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Residents try, but they can't save Little Al
By THOMAS C. TOBIN
© St. Petersburg Times, published May 12, 2000
SAFETY HARBOR -- Ten thousand times every year, people do the expected when a Florida alligator shows up where it shouldn't.
They retreat. They call for help. They react with fear.
But at the Sandal Cove condominium, where an alligator nicknamed Little Al was considered a little like family, residents took a decidedly different tack Thursday. They struggled for three hours to remove the reptile from the condo's pool before authorities were alerted.
When they failed, and the state sent a trapper to take Little Al away and destroy him, "there wasn't a dry eye," said Jane Hogan, a six-year resident who was preparing to take a swim when she saw Little Al's head bobbing in the water.
"He was going back and forth, enjoying himself to the hilt," said Jerry Clunan, 85, another resident. "I almost gave him a towel."
Little Al and a larger gator named Big Al have been fixtures at Sandal Cove for years, lying motionless in the grassy commons near a pond that feeds into neighboring Alligator Lake.
Neither animal had ever shown any aggression toward people. Residents strolled on a sidewalk within 10 feet of them without fear but also knew enough not to feed them, a well-meaning practice that only leads to trouble between humans and gators.
Al and Al spent the cooler months in the Sandal Cove pond, moving to the big lake for the summers.
Tourists came each year to gawk and take pictures. Hogan's two grandsons, now teenagers, grew up with them.
The gators were like pets, she said. "The feeling here is they were here first."
So when Little Al was discovered about 7 a.m. in the pool, residents considered it more a novelty than an emergency.
Another Al -- Al Eady, a maintenance man -- was called around 10 a.m.
Thus began an exhausting effort to extract the gator and get him to the pond before anyone called authorities.
"We liked him," Clunan said. "It was a sympathy kind of thing."
Using a 10-foot pole designed for rescuing swimmers, Eady tried 18 times to coax the gator toward the pool steps, but Little Al kept heading for the deep end.
After three hours, the gator was whipped and so was Eady, who almost gave up.
"He was so docile you could just put a noose around his head," Eady said. "He was like a puppy. I'm not being an idiot (animal) advocate. But you could see it."
Said Clunan: "We just wore him out. . . . I was within a foot of his jaws. I guess he could have torn my arms off."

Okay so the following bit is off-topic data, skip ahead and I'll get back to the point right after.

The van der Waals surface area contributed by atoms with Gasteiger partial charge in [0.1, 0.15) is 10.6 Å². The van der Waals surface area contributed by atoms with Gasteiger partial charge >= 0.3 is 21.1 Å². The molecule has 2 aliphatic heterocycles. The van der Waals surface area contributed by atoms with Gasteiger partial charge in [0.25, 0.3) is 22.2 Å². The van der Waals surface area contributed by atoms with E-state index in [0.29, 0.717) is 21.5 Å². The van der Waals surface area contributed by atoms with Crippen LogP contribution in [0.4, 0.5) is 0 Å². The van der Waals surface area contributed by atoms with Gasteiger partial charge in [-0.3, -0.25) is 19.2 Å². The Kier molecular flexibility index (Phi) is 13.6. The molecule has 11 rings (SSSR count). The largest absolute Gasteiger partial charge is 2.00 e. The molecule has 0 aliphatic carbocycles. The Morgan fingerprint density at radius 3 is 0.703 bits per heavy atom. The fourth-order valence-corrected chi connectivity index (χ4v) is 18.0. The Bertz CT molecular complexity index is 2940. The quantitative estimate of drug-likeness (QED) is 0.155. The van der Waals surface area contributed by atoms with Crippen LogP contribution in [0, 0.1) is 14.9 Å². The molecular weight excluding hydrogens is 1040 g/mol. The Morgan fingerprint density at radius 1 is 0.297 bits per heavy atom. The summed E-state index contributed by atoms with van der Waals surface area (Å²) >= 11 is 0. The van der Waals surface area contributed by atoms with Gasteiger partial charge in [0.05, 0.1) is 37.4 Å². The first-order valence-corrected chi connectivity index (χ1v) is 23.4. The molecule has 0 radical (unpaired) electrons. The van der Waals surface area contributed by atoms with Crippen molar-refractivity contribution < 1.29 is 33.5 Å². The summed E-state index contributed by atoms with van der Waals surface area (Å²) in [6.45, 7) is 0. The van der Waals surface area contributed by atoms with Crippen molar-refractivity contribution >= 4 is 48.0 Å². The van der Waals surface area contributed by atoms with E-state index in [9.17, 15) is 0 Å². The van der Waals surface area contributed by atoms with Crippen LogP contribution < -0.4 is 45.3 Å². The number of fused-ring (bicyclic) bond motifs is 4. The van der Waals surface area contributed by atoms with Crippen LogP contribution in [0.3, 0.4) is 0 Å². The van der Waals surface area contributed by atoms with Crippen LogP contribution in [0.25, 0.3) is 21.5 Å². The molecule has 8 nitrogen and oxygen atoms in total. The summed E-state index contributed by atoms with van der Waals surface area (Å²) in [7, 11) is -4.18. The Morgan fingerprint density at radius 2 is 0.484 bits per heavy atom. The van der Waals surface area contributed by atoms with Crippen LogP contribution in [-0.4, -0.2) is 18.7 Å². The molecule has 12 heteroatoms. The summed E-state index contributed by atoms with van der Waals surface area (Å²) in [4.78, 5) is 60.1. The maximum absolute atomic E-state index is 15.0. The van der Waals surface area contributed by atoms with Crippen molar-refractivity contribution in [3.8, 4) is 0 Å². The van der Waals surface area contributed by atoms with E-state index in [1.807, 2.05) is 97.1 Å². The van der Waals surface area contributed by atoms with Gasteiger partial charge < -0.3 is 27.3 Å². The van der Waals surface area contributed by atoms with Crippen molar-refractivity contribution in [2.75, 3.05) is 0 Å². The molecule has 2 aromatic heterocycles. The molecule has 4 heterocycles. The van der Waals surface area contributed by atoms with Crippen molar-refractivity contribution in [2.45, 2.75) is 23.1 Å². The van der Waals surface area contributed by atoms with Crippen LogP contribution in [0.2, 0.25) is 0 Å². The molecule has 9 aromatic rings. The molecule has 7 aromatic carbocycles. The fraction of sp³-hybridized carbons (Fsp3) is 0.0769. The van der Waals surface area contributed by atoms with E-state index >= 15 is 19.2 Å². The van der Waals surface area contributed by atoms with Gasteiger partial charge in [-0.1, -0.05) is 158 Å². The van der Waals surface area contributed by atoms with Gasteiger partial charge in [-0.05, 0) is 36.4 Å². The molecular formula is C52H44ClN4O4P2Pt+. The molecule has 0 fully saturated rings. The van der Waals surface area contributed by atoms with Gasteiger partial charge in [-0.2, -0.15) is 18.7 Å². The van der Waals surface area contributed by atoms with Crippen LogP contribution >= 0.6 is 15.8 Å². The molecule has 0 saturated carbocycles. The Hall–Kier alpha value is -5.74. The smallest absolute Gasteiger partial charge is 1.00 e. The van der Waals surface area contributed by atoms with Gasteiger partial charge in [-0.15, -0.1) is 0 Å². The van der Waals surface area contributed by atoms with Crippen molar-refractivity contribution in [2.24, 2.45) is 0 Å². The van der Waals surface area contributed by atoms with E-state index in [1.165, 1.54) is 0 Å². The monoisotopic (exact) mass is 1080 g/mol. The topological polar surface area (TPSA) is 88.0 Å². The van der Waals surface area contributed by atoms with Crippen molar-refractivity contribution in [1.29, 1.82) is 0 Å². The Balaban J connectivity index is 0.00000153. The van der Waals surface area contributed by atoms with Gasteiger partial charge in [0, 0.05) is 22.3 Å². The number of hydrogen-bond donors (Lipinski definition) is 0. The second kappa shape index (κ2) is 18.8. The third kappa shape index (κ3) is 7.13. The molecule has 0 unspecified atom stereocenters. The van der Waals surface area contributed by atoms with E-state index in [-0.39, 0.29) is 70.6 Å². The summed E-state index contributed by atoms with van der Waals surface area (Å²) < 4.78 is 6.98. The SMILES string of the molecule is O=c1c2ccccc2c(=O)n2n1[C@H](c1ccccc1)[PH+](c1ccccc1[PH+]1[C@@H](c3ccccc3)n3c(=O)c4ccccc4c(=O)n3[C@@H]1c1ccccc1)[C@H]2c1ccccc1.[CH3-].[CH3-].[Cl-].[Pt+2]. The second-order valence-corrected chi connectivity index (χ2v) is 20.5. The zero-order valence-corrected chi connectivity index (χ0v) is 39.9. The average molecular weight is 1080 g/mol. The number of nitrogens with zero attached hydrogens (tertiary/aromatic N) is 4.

Finally, Little Al came to rest on the steps of the pool and Eady pulled him out by the tail.
He and other residents who were assisting let the gator rest for 10 minutes, then tried to coax him back into the pond. By then, they had been told, someone had called the Florida Fish and Wildlife Conservation Commission and a trapper was on his way.
They knew the gator would be killed if they didn't succeed.
Eady said he got Little Al to within 8 feet of the pond. "Just one little sprint and he would have been gone." But the gator was too tired.
The trapper arrived and challenged Eady, telling him what he did was illegal and asking how the gator got out of the pool.
Hard, unprintable words were exchanged, Eady said.
Then the trapper took Little Al away, leaving Eady and many of the residents upset.
The trapper, identified by the fish and wildlife commission as Joe Borelli of Clearwater, could not be reached for comment. The commission dispatched him after getting a call at noon Thursday, said Sharon Griffis, a duty officer at the commission's regional office in Lakeland.
State policy requires trappers to destroy the alligators they catch, said Griffis, adding that the people at Sandal Cove took a huge risk.
"Somebody could have been bitten," she said. Also, an alligator's mouth contains bacteria that is harmful to humans, she said.
Borelli was justified in taking the gator, Griffis said, as long as it was not in the pond.
"It is his time and his money," she said. A trapper's only compensation in this situation is the money he may get from selling a gator's meat and hide, Griffis said.
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